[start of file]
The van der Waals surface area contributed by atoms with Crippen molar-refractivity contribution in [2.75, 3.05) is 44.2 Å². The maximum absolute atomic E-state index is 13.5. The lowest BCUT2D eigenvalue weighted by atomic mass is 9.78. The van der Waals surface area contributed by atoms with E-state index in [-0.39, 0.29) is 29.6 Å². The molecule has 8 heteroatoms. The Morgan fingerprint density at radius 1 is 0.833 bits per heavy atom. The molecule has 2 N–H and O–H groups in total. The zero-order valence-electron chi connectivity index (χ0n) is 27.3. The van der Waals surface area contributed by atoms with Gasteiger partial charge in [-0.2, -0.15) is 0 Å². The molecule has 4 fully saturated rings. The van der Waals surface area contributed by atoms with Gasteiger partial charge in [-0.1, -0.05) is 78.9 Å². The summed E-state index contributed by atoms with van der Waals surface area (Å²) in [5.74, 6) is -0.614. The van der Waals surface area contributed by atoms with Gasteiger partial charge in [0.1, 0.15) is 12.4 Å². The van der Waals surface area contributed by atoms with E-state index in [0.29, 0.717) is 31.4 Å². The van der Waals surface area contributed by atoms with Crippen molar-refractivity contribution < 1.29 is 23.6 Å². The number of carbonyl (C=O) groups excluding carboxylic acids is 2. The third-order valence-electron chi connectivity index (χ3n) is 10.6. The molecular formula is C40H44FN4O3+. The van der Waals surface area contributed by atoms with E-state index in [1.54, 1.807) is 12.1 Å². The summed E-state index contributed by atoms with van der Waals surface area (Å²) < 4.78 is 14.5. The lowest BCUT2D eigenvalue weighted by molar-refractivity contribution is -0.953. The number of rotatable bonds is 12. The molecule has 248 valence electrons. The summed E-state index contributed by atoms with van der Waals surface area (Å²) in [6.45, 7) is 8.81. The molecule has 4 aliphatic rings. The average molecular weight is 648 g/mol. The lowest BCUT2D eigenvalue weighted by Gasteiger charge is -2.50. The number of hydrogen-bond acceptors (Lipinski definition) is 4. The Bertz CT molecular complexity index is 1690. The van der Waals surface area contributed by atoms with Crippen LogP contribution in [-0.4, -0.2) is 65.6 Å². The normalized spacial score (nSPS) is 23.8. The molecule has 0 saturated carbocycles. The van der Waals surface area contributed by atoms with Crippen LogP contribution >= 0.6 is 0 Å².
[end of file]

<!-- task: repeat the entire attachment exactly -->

The van der Waals surface area contributed by atoms with Crippen molar-refractivity contribution in [2.75, 3.05) is 44.2 Å². The maximum absolute atomic E-state index is 13.5. The lowest BCUT2D eigenvalue weighted by atomic mass is 9.78. The van der Waals surface area contributed by atoms with E-state index in [-0.39, 0.29) is 29.6 Å². The molecule has 8 heteroatoms. The Morgan fingerprint density at radius 1 is 0.833 bits per heavy atom. The molecule has 2 N–H and O–H groups in total. The zero-order valence-electron chi connectivity index (χ0n) is 27.3. The van der Waals surface area contributed by atoms with Gasteiger partial charge in [-0.2, -0.15) is 0 Å². The molecule has 4 fully saturated rings. The van der Waals surface area contributed by atoms with Gasteiger partial charge in [-0.1, -0.05) is 78.9 Å². The summed E-state index contributed by atoms with van der Waals surface area (Å²) in [5.74, 6) is -0.614. The van der Waals surface area contributed by atoms with Gasteiger partial charge in [0.1, 0.15) is 12.4 Å². The van der Waals surface area contributed by atoms with E-state index in [0.29, 0.717) is 31.4 Å². The van der Waals surface area contributed by atoms with Crippen molar-refractivity contribution < 1.29 is 23.6 Å². The number of carbonyl (C=O) groups excluding carboxylic acids is 2. The third-order valence-electron chi connectivity index (χ3n) is 10.6. The molecular formula is C40H44FN4O3+. The van der Waals surface area contributed by atoms with E-state index in [1.54, 1.807) is 12.1 Å². The summed E-state index contributed by atoms with van der Waals surface area (Å²) < 4.78 is 14.5. The lowest BCUT2D eigenvalue weighted by molar-refractivity contribution is -0.953. The number of rotatable bonds is 12. The molecule has 248 valence electrons. The summed E-state index contributed by atoms with van der Waals surface area (Å²) in [6.45, 7) is 8.81. The molecule has 4 aliphatic rings. The average molecular weight is 648 g/mol. The lowest BCUT2D eigenvalue weighted by Gasteiger charge is -2.50. The number of hydrogen-bond acceptors (Lipinski definition) is 4. The Bertz CT molecular complexity index is 1690. The van der Waals surface area contributed by atoms with Crippen LogP contribution in [-0.4, -0.2) is 65.6 Å². The normalized spacial score (nSPS) is 23.8. The molecule has 0 saturated carbocycles. The van der Waals surface area contributed by atoms with Crippen LogP contribution >= 0.6 is 0 Å².